It happened to be a Sunday when I made my proclamation and my guide Da'vid didn't look too confident about it. It seems that most musicians take Sundays off in Rio. There I was, in the party capitol of the universe and it stops on Sunday? It didn't make much sense to me so we headed to the famous bohemian district of Lapa. Overflowing with street hustlers and artists of all stripes, Lapa does not close down. Built in the 18th century and marked by two towering arches, Lapa is part of old Rio. Punctuated by crumbling, deserted mansions and dimly lit, dodgy looking streets, Lapa feels like something out of the Brazilian drug war movie, "City Of God," which it probably is. It is the only place that I visited in Brazil that prompted me to remember the high crime rate.
I got over it, though. Lapa looks iffy but I never witnessed anything other than beaming friendliness while I was there. We found a tiny, closet-sized bar called Acaso Bar, which literally translates to random bar. Bursting with laughing, dancing people, all the patrons sing and play instruments along with the musicians. Red, gold and orange walls frame scuffed cherry wood tables filled with Skol beer bottles. Dav`id and I order bacalau or salt fish balls and the zesty, local Skol beer, while we absorb the festivities.
Three or four men gather in a circle and play samba classics with guitars and percussion. I can't tell exactly who was in the band and who's not because every single person in the bar shakes a tambourine, bangs on a pot or jingles bells. The crowd belts along with tunes that were created to encourage hip and derriere shimmying. Four women dance enthusiastically. Because they are Brazilian, they are gorgeous; with long, lustrous hair and sinewy bodies. I can't tell if they are in the band either.
After two sweaty sets, a band member comes over and introduces the group. It's called Coisas Nossas or literally translated, aromatic string. He hands me a wisp of sweetly perfumed string with a tiny safety pin to remember them. In street carnivals, the line of people dancing samba is called a string. Curly-haired and charming, he is the grandson of one of Brazil's most significant Samba composers, Cartola. As we are surrounded by everyday Brazilians singing and dancing, I'm sure it's just the way Cartola would have wanted samba to be experienced.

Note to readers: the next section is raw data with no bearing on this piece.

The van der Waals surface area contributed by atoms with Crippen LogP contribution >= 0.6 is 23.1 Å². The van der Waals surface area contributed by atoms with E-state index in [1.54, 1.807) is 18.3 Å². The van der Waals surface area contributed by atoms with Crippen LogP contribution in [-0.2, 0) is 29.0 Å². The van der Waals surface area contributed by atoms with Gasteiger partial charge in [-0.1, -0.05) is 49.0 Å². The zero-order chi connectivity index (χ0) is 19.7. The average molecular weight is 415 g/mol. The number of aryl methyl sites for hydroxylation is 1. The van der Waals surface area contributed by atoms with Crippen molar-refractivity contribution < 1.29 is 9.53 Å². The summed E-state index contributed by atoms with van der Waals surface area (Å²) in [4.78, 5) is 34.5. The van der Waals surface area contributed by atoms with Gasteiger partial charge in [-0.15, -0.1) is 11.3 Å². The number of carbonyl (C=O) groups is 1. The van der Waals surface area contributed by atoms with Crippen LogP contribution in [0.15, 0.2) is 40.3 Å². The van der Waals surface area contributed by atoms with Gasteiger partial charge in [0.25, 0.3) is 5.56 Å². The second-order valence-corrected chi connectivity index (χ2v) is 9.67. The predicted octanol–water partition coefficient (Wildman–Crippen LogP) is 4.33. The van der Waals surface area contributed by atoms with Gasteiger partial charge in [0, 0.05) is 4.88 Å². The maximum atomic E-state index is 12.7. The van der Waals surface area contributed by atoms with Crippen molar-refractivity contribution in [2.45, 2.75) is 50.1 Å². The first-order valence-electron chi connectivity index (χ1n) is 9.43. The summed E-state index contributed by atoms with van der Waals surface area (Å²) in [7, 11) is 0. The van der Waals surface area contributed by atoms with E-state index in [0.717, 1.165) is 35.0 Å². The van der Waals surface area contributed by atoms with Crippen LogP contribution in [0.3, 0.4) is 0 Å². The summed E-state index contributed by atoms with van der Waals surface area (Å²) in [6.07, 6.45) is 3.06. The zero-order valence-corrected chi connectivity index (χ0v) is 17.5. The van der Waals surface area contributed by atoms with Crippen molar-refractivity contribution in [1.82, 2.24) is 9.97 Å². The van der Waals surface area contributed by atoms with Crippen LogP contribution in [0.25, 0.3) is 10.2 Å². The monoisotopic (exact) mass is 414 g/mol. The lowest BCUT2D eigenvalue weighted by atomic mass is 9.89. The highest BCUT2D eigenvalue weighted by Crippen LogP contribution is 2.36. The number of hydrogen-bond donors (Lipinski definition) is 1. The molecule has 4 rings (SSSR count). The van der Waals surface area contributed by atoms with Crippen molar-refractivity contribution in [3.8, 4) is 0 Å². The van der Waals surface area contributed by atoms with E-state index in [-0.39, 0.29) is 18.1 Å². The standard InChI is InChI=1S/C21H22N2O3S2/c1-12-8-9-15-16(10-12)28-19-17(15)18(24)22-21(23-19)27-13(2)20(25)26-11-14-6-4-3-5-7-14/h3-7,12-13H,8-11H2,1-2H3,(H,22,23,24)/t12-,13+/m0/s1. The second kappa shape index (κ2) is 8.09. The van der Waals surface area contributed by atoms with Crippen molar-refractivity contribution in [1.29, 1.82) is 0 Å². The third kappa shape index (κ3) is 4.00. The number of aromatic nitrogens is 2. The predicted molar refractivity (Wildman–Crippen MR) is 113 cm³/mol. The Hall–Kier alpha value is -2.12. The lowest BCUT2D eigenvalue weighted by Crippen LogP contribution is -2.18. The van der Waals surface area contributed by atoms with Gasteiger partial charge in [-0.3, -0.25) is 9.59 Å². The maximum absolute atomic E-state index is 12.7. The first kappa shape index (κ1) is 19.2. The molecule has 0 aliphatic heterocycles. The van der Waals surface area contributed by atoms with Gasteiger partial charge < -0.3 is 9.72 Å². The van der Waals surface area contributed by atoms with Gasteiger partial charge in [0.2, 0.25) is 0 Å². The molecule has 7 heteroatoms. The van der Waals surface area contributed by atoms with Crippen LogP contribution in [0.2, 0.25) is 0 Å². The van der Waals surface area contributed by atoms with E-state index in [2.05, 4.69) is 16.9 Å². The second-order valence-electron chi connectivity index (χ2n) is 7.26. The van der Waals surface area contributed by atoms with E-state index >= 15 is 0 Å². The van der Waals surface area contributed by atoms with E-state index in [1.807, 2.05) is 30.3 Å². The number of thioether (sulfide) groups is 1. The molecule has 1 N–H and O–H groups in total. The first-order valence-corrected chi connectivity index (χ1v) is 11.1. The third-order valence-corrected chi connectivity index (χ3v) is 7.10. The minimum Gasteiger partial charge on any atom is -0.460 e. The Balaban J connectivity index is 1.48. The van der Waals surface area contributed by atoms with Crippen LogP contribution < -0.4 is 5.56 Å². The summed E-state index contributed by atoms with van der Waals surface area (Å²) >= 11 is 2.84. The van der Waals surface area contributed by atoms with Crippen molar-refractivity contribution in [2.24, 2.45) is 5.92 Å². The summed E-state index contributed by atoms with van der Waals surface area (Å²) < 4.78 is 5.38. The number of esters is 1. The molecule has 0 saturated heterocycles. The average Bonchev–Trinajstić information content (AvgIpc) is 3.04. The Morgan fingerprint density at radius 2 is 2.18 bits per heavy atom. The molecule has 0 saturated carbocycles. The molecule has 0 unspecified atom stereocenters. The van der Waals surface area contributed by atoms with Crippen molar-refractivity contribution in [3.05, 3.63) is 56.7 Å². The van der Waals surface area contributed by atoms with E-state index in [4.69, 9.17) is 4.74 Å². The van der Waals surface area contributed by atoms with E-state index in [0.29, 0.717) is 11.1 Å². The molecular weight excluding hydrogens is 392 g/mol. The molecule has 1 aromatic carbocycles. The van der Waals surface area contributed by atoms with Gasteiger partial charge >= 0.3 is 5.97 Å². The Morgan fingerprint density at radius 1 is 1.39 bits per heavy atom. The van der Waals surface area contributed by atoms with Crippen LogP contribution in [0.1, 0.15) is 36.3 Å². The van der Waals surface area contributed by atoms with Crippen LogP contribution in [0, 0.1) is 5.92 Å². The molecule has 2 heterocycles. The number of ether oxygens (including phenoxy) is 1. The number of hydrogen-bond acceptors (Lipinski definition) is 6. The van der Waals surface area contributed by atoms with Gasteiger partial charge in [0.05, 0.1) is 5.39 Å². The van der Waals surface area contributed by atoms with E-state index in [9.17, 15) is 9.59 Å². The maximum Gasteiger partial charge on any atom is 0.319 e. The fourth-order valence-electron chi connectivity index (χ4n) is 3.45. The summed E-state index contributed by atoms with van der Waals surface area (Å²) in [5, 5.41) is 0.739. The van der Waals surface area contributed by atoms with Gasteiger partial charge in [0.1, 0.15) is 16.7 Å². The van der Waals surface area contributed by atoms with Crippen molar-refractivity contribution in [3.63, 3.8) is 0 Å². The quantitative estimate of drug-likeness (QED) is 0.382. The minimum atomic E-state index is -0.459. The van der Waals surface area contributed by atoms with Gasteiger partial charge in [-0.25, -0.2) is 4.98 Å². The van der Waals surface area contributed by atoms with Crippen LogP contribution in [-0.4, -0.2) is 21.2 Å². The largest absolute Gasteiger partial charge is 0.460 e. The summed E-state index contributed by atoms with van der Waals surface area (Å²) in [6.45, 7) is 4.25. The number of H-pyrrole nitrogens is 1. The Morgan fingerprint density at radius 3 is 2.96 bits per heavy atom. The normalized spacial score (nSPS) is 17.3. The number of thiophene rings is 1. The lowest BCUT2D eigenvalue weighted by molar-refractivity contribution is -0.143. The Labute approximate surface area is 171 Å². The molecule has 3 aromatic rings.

Sunday, September 7, 2008
Thursday, September 4, 2008
Blending fierce African flavor with sophisticated French flair, Les Nubians personify global style. Crooning their signature mix of soaring harmonies, jazz melodies and African beats, the sister duo appeared at Chicago's African Festival of the Arts over Labor Day weekend. I covered the sizzling show and was struck by just how well they reflect the connections between Africa and the Western world. Slinking out in curve-skimming halter dresses inlaid with African print fabric at the top and embellished with beads and cowrie shells, Celia rocked a curly 'fro and Helene an afro puff. They sang in French and shimmied their hips in traditional African dance. They rapped in English and announced the African concept for audience participation: "You can't shake it with your brain. You shake it with your yaunch. That means your ass. The original Africanology is very simple. If you don't dance, we don't dance!" Les Nubians connected it all together when they explained their hit "Demain" from their debut album. "Demain means tomorrow in French," said Helene. "There are so many things we are foreseeing for tomorrow, like, the new president of the United Sates! The whole world is watching you! They used to mark time with before Christ, after Christ. Now it will be before Obama, after Obama! " Giving a nod to the ultimate symbol joining Africa and the West, Les Nubians repped Obama in true fly girl style.